You are an advocate. You publicly support your family, your ideas, and ideally yourself. And you have your “juries”, whether it’s your clients, your customers, your investors or your team. For over 20 years as a trial attorney I’ve given witnesses the tools to step into the witness box, turn to the jury, and advocate for themselves. The most important piece of advice I give is the reminder I whisper right before they walk to the stand to advocate–“Listen.”

It’s not what they expect. Whether I’m working with my clients as a trial attorney or my consulting clients who want to learn to advocate for their big ideas, they never want to focus on listening. When I’m sharing the tools to help my clients become better advocates, they always want to know the same thing. “What should I say?”

The what is up to them. For my sales or leadership clients, the what is their big idea, and they know it better than I do. And for my legal clients, it would be unethical for me to tell them what to say. Whenever I’m teaching someone to advocate to win, my job is to help them with the how. How can they share that big idea in a way that their jury will understand, appreciate and want to embrace? First we work on the message–how can we overcome the curse of knowledge, share the idea 7 times and 7 ways™ and tell a story that will win? Then we work on the messenger–their body language, tone of voice, and facial expressions. This is how my clients learn to advocate to win.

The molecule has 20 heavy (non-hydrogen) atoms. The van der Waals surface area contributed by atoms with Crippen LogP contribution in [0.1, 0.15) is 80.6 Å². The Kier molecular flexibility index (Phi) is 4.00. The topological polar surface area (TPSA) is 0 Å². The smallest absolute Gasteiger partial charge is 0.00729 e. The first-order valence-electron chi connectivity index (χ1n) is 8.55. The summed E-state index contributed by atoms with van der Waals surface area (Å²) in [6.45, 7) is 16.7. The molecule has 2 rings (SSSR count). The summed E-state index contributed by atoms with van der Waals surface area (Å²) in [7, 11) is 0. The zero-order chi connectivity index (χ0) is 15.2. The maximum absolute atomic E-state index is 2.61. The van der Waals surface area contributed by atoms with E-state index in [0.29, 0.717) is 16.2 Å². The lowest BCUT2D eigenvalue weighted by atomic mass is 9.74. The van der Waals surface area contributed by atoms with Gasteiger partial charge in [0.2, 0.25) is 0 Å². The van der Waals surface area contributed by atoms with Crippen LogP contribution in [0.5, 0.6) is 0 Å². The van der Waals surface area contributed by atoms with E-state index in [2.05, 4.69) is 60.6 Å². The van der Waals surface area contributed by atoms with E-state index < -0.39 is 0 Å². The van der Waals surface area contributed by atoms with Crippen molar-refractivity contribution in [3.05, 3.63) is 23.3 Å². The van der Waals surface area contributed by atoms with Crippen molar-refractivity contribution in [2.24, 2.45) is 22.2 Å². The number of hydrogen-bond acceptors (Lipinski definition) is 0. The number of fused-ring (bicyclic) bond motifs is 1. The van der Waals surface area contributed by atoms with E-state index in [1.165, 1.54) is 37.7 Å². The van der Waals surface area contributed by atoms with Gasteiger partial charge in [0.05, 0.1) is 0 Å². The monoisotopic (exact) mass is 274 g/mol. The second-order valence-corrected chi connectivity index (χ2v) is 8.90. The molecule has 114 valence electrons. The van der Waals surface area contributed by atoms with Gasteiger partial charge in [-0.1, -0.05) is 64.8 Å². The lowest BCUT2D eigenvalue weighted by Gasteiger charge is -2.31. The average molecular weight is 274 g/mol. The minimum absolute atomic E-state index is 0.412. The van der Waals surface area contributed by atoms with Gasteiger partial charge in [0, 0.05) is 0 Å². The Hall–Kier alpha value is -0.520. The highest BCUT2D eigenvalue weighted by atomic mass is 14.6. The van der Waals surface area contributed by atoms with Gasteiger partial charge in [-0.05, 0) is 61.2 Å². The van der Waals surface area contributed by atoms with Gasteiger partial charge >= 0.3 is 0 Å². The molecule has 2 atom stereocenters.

But none of that works if they don’t listen. My legal clients have to listen to the question. The worst witnesses are always those who don’t listen to the question, but instead tell the jury what they want to say. They lose credibility with the jury. It makes them seem confused, evasive and in the worst cases, arrogant. These witnesses are afraid they won’t get their chance to speak. They rush to tell their story and in the process make that story much less persuasive. But when they learn to listen, they realize that the questions can help them tell their story. The questions give them insight into the best way to tell the story. In the courtroom, listening to the questions is the only way to win. And the same is true outside the courtroom.

My consulting clients come to me to help them advocate for their big idea. Together we work on how to hone the message and how to ready the messenger. But it all begins with listening. If they can’t learn to listen, they won’t learn to advocate. They have to listen to their clients, their customers and their teams. They have to see that listening makes them powerful, and put as much work into listening as they do into speaking. When they’re willing to receive, what they have to give is so much more likely to resonate.

In the moments before one of my legal clients walks up to take the stand, puts his hands on the Bible and swears to tell the truth, I whisper–“just listen.” I then hold my breath to see whether they remember the work we’ve done on listening. They know how to listen with their ears, their eyes and their hearts. If they remember this knowledge, I know we’re that much closer to winning. If you remember to listen–to your clients, your customers, your team and your investors, you will get all you need to prepare your message and yourself to advocate for it. First you listen. Then you advocate. And then you win.

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